Why focus on infection control in Critical Care?
In adult critical care ten percent of MRSA bacteraemia are identified in service users, according to the Health Protection Agency.
Critically ill service users have an increased risk for central venous catheter (CVC) related infections, hospital associated pneumonias, and other infections relating to ineffective infection prevention and control measures.
Infections have a major impact on patient morbidity and mortality and can increase length of stay in critical care units and hospitals generally. This can, in turn, raise pressure on critical care capacity and resources.
In a study undertaken in Michigan (an intervention to decrease catheter-related bloodstream infections in the ICU, http://content.nejm.org/cgi/content/abstract/355/26/2725, application of best practice in infection prevention and control measures within critical care resulted in a large and sustained reduction of up to 66% in rates of catheter-related bloodstream infections. This was maintained throughout an 18-month period and resulted in savings of approximately £8,300 – £37,500 per infection.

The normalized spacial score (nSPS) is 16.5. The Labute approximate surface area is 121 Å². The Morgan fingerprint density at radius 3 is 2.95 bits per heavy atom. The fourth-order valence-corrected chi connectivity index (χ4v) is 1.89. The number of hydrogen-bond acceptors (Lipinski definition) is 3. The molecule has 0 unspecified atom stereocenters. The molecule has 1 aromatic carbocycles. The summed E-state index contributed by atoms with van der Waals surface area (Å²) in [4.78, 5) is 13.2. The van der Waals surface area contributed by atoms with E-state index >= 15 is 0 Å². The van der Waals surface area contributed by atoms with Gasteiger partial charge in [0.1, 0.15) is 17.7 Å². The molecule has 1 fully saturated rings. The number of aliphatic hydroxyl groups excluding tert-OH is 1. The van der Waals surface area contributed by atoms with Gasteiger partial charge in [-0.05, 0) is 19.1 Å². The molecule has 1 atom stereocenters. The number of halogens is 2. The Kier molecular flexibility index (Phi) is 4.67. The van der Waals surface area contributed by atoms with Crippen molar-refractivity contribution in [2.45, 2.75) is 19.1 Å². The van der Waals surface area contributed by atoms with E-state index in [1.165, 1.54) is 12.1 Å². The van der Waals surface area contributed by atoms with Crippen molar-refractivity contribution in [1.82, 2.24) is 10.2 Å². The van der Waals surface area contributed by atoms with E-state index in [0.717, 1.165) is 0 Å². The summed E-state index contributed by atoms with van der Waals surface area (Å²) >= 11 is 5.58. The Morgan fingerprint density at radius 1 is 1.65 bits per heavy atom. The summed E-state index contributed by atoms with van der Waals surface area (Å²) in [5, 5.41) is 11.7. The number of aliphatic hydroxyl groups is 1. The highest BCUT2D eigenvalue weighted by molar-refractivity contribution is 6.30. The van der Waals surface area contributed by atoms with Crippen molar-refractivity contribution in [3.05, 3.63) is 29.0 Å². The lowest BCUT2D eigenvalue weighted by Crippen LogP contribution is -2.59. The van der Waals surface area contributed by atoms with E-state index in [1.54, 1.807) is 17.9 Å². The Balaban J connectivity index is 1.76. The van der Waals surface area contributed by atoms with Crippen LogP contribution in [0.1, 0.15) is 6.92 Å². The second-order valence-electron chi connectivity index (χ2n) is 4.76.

How can we reduce healthcare associated infections in critical care?
As in all areas of care, no single action will produce effective infection prevention and control practice. Sustainable reductions in healthcare associated infections (HCAIs) require the engagement and active involvement of all staff working within the critical care environment, supported by the infection control team and clinical champions.
The following high impact interventions will be particularly useful to staff working in critical care environments:
- Central venous catheter care
- Peripheral intravenous canula care
- Renal dialysis catheter care
- Prevention of surgical site infection
- Care for ventilated patients (or tracheostomies where appropriate)
- Urinary catheter care
- Reducing the risk of Clostridium difficile
- Cleaning and decontamination of clinical equipment
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